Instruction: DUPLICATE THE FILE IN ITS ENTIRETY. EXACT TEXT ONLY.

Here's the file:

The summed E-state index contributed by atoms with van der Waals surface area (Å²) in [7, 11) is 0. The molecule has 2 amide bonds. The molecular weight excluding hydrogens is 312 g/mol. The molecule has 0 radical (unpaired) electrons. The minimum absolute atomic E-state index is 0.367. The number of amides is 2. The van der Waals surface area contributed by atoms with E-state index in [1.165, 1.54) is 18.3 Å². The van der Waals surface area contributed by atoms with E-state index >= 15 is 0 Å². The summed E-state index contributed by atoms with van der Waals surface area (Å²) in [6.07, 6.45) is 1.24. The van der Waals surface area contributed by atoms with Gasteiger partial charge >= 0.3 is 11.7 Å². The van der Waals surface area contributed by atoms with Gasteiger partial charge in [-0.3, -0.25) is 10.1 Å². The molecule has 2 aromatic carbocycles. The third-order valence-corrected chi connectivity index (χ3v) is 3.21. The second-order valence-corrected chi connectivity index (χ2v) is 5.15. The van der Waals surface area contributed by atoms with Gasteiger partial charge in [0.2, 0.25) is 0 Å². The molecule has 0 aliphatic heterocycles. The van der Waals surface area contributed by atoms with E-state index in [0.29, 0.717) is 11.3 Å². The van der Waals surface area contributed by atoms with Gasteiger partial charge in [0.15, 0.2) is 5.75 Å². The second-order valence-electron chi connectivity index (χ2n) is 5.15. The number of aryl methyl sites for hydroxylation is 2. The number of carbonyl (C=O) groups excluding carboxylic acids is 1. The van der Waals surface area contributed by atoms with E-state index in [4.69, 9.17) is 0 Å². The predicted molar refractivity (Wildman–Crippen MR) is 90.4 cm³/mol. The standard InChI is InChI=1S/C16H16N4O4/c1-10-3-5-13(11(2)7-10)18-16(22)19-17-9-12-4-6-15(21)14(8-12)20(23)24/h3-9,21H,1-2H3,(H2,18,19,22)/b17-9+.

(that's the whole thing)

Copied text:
The summed E-state index contributed by atoms with van der Waals surface area (Å²) in [7, 11) is 0. The molecule has 2 amide bonds. The molecular weight excluding hydrogens is 312 g/mol. The molecule has 0 radical (unpaired) electrons. The minimum absolute atomic E-state index is 0.367. The number of amides is 2. The van der Waals surface area contributed by atoms with E-state index in [1.165, 1.54) is 18.3 Å². The van der Waals surface area contributed by atoms with E-state index >= 15 is 0 Å². The summed E-state index contributed by atoms with van der Waals surface area (Å²) in [6.07, 6.45) is 1.24. The van der Waals surface area contributed by atoms with Gasteiger partial charge >= 0.3 is 11.7 Å². The van der Waals surface area contributed by atoms with Gasteiger partial charge in [-0.3, -0.25) is 10.1 Å². The molecule has 2 aromatic carbocycles. The third-order valence-corrected chi connectivity index (χ3v) is 3.21. The second-order valence-corrected chi connectivity index (χ2v) is 5.15. The van der Waals surface area contributed by atoms with Gasteiger partial charge in [0.2, 0.25) is 0 Å². The molecule has 0 aliphatic heterocycles. The van der Waals surface area contributed by atoms with E-state index in [0.29, 0.717) is 11.3 Å². The van der Waals surface area contributed by atoms with Gasteiger partial charge in [0.15, 0.2) is 5.75 Å². The second-order valence-electron chi connectivity index (χ2n) is 5.15. The number of aryl methyl sites for hydroxylation is 2. The number of carbonyl (C=O) groups excluding carboxylic acids is 1. The van der Waals surface area contributed by atoms with E-state index in [4.69, 9.17) is 0 Å². The predicted molar refractivity (Wildman–Crippen MR) is 90.4 cm³/mol. The standard InChI is InChI=1S/C16H16N4O4/c1-10-3-5-13(11(2)7-10)18-16(22)19-17-9-12-4-6-15(21)14(8-12)20(23)24/h3-9,21H,1-2H3,(H2,18,19,22)/b17-9+.